The current site of the SaskPower switching station near Lanigan may soon house a new natural gas power generation station. That’s the word from SaskPower officials who are working on plans and gathering feedback on the proposed 370 megawatt station slated for just south of Highway 16 about 20 kilometers west of Lanigan. The project would be similar in nature to the Chinook Power Station near Swift Current and the Great Plains Power Station currently under construction in Moose Jaw’s industrial area. 

SaskPower held a community information session at the Lanigan Town Hall on July 27th where project manager Riley Chesterton explained the need for the generation station. 

“There’s increased demand for electricity, and there’s more stringent regulatory requirements to reduce carbon emissions. So what that means with the combination to meet that goal, we’ll have to retire conventional coal production and replace that with something. What we’re replacing it with in the interim is natural gas.”

Natural gas produces half the emissions of coal in plants such as the Boundary Dam and Shand Stations near Estevan and the Poplar River Station near Coronach. As those facilities reach their end of life near 2030, the need for cleaner electricity drives SaskPower’s explorations into other avenues including wind and solar generation and nuclear power through small modular reactors (SMR). However, natural gas provides a more immediate option as technologies in renewable resources continue to be advanced. 

As for the selected location of the proposed new plant, Chesterton says there were multiple considerations. 

“It was just off Highway 16 and very close to our Wolverine Switching Station. There’s the availability of water; we have wells on site. We’re just reaching out to the local homeowners and the community around Lanigan to get their feedback and concerns, and make sure we are addressing them.”

Prior to any groundbreaking, SaskPower’s environmental team does a deep-dive into the area to understand any sensitivities and address them with local residents, explains Lara Ludwig with SaskPower public engagement. 

“We’ll make sure of what’s there, and that’s part of what we are asking the community - what have they observed in the area, before we send out surveyors. As the project advances, we can factor things in, so we’ll avoid certain drainage areas. We’ll avoid certain activities during nesting season, and things like that.”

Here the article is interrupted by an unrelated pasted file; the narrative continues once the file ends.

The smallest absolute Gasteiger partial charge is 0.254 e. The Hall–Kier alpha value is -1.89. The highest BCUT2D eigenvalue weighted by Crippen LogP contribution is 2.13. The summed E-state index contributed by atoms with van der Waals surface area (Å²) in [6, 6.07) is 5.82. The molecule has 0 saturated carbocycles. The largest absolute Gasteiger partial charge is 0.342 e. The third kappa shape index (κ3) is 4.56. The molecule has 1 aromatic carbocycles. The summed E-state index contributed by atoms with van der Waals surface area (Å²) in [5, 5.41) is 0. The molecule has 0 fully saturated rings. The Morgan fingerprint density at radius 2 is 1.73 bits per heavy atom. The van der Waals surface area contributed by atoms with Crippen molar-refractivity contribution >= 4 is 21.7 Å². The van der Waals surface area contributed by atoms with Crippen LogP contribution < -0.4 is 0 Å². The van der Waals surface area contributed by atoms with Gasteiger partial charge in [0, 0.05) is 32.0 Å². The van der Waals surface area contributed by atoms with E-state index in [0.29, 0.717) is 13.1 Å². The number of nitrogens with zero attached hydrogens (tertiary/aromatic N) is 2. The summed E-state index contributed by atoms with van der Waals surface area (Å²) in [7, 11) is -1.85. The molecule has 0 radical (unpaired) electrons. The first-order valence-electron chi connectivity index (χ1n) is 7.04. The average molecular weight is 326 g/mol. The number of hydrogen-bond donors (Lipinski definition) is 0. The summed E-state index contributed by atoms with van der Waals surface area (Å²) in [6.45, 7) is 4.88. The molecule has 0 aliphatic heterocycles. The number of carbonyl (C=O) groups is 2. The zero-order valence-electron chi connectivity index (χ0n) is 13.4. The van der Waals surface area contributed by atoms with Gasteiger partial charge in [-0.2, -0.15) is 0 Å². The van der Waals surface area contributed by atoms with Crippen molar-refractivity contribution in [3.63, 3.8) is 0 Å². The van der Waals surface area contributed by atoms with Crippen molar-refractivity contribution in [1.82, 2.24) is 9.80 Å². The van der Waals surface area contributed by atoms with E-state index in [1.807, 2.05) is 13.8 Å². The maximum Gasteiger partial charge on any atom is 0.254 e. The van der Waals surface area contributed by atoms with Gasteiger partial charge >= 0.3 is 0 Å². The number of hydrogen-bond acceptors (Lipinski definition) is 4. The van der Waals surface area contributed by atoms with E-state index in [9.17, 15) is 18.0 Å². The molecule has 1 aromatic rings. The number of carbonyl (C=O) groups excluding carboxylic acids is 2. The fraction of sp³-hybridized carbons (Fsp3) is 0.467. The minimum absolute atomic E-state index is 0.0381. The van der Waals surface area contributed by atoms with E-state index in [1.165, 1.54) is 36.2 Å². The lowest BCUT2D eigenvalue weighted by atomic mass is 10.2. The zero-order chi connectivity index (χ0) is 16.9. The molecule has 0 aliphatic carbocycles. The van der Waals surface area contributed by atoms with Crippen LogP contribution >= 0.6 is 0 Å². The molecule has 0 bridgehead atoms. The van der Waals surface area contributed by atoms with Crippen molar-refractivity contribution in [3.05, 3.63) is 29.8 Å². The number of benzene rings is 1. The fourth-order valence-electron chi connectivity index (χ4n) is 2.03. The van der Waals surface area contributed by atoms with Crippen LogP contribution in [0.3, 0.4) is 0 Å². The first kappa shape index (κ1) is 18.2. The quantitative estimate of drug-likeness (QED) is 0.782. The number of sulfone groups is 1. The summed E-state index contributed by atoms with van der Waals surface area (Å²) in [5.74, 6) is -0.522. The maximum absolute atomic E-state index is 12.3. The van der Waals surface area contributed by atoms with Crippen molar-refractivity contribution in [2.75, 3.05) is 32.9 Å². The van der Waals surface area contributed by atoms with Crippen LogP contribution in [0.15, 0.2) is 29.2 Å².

Like any major industrial undertaking, construction will have some impact, including noise. While the company claims some noise is unavoidable, the site is a rural area and construction noise of around 60 decibels is possible for a limited number of days. A SaskPower infographic likens the noise to a voice conversation.

As for ongoing operation should the plant come online, the noise would be 40-50 decibels from the nearest house. The power would be generated by large turbines, not unlike those in a jet engine, says Chesterton. The simple cycle would generate electricity directly from the turbine drive fuelled by natural gas. A combined cycle can also be employed whereby heat exhaust from the engine is captured to heat water and produce steam to drive ancillary turbines, thereby creating another efficient stream of electricity. 

The project is in the planning stages with studies and consultations being undertaken. Reports must be submitted to provincial and federal regulatory agencies for approval, says Chesterton, before any actual work can begin. 

“We will start breaking ground potentially in 2024, but definitely in 2025,” explains Chesterton. “That’s when we’ll start doing underground hookups and piping. We’ll have pilings, which is where the majority of noise may come from. We’re expecting to have the simple cycle operational for 2027 and the complex cycle a year later in 2028.” 

The plant is expected to generate enough energy to power about 370,000 homes while helping SaskPower toward its goal of reducing carbon dioxide emissions by at least 50 percent from 2005 levels by 2030. More information on this and SaskPower’s other projects is available at To connect for information, email

The full interview with SaskPower's Riley Chesterton and Lara Ludwig follows.